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Raleigh taxicab drivers threaten strike...

 Lent Carr Fight for Taxi Cab Workers Rights As Newly Elected President of (NCTWA)

Read Article by WRAL Below...

Raleigh cab drivers want changes

Raleigh, N.C. —
Hundreds of taxicab
drivers in Raleigh are threatening to go on
strike next week if the City Council doesn't address concerns related to what drivers are calling "unfriendly cab driver policies."

"A strike is very imminent," Lent Carr, president of the North Carolina Taxi Workers Alliance Inc., said Wednesday.

The labor union, which represents more than 600 local cab drivers, went before city leaders for a second time on Tuesday with a number of issues. Carr says they are so severe that they need a taxicab commission to address them.

"We need resolution now, not tomorrow," Carr said. "If not – we want it clear – we have already started talks of strikes here in Raleigh."

The council, he says, has been slow to move on three high-priority issues facing taxi cab drivers.

Among them, 42 additional taxi zones from 9 p.m. to 3 a.m. throughout Raleigh.

Drivers, like Freddy Jones, the union's vice president, say there are many high-traffic areas, including Glenwood South and Fayetteville Street, with no place for them to safely pull over and pick up fares without being cited by police for blocking traffic.

"(These areas are) so backed up on Friday and Saturday nights," Jones said. "It's gridlock all the way up and down the street."

Other issues the union wants resolved include an increase in taxi rates and a cap on the number of taxi permits issued.

Jones says soaring gas prices are forcing drivers to spend more money and that, for some, it is difficult for them to break even. With more than 1,000 city-issued permits, part-time drivers are also taking away business from full-time drivers.

"It is very difficult to make a living, spending an additional $200 a week, since gas prices have increased," Jones said.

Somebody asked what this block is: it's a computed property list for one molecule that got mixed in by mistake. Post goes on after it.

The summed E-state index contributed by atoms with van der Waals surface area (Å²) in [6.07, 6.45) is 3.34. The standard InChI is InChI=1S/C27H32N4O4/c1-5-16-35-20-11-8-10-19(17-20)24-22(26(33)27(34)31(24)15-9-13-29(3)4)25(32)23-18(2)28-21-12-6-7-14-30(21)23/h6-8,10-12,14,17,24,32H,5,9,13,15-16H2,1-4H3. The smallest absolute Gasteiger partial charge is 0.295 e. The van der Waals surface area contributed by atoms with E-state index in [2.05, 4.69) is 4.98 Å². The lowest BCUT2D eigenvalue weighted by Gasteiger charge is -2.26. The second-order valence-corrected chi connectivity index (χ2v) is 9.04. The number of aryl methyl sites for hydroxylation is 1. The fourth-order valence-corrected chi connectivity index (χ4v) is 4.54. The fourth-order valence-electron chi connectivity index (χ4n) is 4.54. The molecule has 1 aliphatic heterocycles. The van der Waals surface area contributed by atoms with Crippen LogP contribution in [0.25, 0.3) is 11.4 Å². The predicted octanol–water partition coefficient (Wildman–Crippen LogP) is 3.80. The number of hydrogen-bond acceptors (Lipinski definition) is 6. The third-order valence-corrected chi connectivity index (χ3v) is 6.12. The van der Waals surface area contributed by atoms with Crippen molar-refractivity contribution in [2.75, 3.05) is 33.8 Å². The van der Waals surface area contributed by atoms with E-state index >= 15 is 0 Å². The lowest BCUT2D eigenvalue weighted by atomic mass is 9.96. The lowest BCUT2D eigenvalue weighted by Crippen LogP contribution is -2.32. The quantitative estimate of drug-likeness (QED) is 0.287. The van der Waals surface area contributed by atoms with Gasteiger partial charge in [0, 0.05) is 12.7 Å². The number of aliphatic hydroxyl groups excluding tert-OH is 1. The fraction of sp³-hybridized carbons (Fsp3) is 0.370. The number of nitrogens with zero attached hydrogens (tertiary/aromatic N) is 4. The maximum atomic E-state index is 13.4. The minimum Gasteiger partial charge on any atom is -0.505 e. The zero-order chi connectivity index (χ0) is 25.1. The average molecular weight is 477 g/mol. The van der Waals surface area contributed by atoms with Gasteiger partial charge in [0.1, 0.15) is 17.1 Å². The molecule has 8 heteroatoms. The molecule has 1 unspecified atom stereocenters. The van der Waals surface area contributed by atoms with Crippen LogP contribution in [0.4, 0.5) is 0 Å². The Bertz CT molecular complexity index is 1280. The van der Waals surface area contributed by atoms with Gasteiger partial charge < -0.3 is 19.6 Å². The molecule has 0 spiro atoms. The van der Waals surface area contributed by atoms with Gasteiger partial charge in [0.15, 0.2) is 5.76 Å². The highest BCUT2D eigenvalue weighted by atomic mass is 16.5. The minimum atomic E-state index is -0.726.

Raleigh City Manager Russell Allen says the City Council has been deliberate in trying to work through items that protect the public's interest while trying to be cognizant of taxicab drivers.

He says city leaders have dealt with every issue related to zones, fees, inspections and city ordinances that have been brought before them.

"We looked at the prices and fees recently and did adjust the fees in the last two to three years on the rates," he said.

Allen says the union went before the City Council in April asking for additional zones but that there were too many.

"We do have a process for looking at zones, and we indicated to them that they really needed to prioritize that list to their top four or five," he said.

City leaders also recommended that union members also get the support of local businesses where they need taxi stands.

"That process ensures (that,) if we're going to create a zone and perhaps take out parking spaces for a taxicab, then the businesses need to be supportive of that," Allen said.

Allen said the city will re-examine rates but that it's unlikely it will consider limiting the number of taxi permits.

"I think they're concerned about the number and the competiveness, and I certainly understand that, but I don't know that that is something (the) council would try to intervene with – interfering with the market on how many cab companies could be supported in the market," Allen said, adding that there are no other businesses in the city that have caps.

He also doesn't see the need for a special commission.

"In my view, there's not enough," Allen said. "It would be very unusual for (the) council to set up a commission just to support issues for just one business," Allen said.

The City Council, he says, uses a committee structure for matters that need more attention. The Law and Public Safety Commission, he says, has spent hours on taxicab issues in the past few years.

As for a strike, "it doesn't expedite any processes as far as city administration is concerned," Allen said. "I don't think that would change the council's mind about anything they want to do, because they have been very fair and responsive to the cab industry."